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Wednesday, 23 July 2014

Thinking Outside the Box: A Detatched View of Music Production and theCreative Process

This is a guest article, written by Sandra Guillaume and edited by Niwun.

Thinking Outside the Box;

Being a producer and creating something out of nothing is a gift that very few people can do well. Everything involved in the creative process (software, hardware and time, for example) also involves the people around the producer.

As the significant other of Niwun, I am one of these people. As such I get to view the production process in a detached manner, so I’d like to share my perspective of the many states a producer goes through in completing a track, and some insights on what can be done to expedite the process.


I often see this particular state of affairs, where a producer feels frustrated when he can’t quite get the effect he wants, the sound he needs, that little extra to make his track be finished in his eyes. This frustration overflows into the producer’s actual life, affecting others around them. The producer can’t stop thinking about the problem in question, and rethinking it. I often advocate patience, give it a few hours, a few days until you clear your mind and get a fresh perspective. The more you think and obsess about something the less the apparent the solution will be.

Loss of Creativity or Producer’s Block;

It happens to everybody. Painters, photographers and writers. At some stage all creative types will be seeking inspiration and getting nowhere. What if having a temporary loss of creativity is actually a good thing? Give yourself time to recharge before tackling a new project. Don’t kill yourself over the loss of your creativity even if it lasts a while, just enjoy the break and relax. Stress free time will eventually provide you with inspiration to create.

Lack of Time to Create;

Life gets in the way. Always does, always will. You want to do something, you have the inspiration and the ideas but you have to work extra hours, you have to take care of your family or you have commitments to friends and the like, all that is stopping you on your way to success and putting your ideas into material form.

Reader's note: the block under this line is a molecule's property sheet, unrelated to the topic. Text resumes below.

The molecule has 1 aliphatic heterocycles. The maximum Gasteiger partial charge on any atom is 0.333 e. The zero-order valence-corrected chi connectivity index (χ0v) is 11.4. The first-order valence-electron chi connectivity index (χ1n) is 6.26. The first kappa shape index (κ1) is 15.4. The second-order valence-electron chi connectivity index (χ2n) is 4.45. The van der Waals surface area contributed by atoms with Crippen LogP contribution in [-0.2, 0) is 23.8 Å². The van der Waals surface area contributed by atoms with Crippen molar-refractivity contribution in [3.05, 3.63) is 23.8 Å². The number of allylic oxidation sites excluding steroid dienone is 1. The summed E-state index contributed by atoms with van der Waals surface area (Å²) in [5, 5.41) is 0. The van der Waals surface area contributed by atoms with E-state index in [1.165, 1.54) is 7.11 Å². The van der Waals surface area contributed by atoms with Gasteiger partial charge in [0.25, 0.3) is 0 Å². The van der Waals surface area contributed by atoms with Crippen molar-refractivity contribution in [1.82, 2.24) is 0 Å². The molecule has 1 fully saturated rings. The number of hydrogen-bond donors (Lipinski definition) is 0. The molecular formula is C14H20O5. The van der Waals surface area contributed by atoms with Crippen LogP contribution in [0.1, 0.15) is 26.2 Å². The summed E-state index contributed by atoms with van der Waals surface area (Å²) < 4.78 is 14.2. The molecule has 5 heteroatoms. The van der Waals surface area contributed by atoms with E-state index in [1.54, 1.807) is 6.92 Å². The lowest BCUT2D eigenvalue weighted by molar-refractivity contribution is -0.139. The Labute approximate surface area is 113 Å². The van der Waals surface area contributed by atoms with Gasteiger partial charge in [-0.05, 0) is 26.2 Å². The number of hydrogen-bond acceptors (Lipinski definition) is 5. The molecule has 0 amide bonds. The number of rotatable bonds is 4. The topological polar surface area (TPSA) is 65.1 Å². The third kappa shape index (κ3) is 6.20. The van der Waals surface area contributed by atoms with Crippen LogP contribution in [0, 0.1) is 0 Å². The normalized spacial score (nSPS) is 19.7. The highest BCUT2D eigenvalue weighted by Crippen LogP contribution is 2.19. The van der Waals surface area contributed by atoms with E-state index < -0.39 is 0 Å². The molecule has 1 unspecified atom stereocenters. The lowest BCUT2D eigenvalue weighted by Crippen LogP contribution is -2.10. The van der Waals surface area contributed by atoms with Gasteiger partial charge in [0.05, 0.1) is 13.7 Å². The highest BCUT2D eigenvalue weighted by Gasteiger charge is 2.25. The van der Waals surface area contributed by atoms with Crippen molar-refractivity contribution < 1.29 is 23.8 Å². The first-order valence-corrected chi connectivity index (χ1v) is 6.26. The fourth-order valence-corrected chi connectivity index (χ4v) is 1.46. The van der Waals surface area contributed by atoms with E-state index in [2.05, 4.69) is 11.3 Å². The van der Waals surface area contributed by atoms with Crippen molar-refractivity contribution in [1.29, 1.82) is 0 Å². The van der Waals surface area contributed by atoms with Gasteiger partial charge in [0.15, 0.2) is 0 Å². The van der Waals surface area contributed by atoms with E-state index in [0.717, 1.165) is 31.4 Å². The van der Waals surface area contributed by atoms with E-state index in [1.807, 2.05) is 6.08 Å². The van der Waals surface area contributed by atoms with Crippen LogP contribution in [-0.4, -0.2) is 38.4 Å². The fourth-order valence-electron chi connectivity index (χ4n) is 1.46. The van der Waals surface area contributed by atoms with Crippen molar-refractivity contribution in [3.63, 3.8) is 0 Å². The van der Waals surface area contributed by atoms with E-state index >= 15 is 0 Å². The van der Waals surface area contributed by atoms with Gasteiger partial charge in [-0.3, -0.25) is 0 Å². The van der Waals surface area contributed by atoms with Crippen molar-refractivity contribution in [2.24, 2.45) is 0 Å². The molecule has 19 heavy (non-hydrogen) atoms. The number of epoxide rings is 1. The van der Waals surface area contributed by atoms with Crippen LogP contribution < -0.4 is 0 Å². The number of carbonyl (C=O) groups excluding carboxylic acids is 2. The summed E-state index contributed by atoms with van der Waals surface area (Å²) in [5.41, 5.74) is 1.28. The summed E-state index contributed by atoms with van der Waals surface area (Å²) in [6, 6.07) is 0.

This is, as mentioned, just a fact of life. What can help is time management. You cant add hours to a day, but you can arrange and plan that day differently in order to fit your own personal creative time within it. Where this is just not possible, let it be. Don’t get frustrated, annoyed or upset. Put your ideas aside and keep them in mind. Leaving it for a bit might just make your idea even more developed when you do eventually put it into material form.


Hesitation is hard to describe. It’s that feeling or should I or shouldn’t I? This element or that? Which effect to use? Am I sure I like that sound in the context of my track? I’ve seen this process many times, thinking about and overthinking certain elements, and consequently listening to it thirty times. Listening to a piece you;ve created too much can implant doubt and hesitation in your mind, and just make you sick of an idea. Should I put it up on Soundcloud? Should I discard that project altogether? In order to succeed and create excellent music, this hesitation absolutely has to be overcome. Work through all your doubts, trust your first instinct and before you know it a great track is finished. Some of the best music I’ve heard being made has been created in a day. As an outsider, I can see the satisfaction and the feeling of success when this happens. Trust your intuition and go for it.

During the Composition Process;

You should avoid seeking input when you are compiling a musical arrangement. Seek feedback once the project is finished, otherwise your thoughts will be swayed in a certain way and you may have doubts implanted in your mind about the choices you’ve made. At first, I thought this was counterintuitive. But thenI grew to see the merits of this. As an outsider, what if I ruin the process with my input? Better to just take a step back and let the creative process unfold. I love music and I do maintain an interest in the production process, but I do this in such a way as to not influence the outcome.


Those are only my insights of course. I’m hardly an expert, but in certain situations that I’ve observed looking outside the box and getting the opinion and help of someone else can be incredibly useful. In other situations trusting your gut is the right thing to do and finally, having patience also helps a lot.

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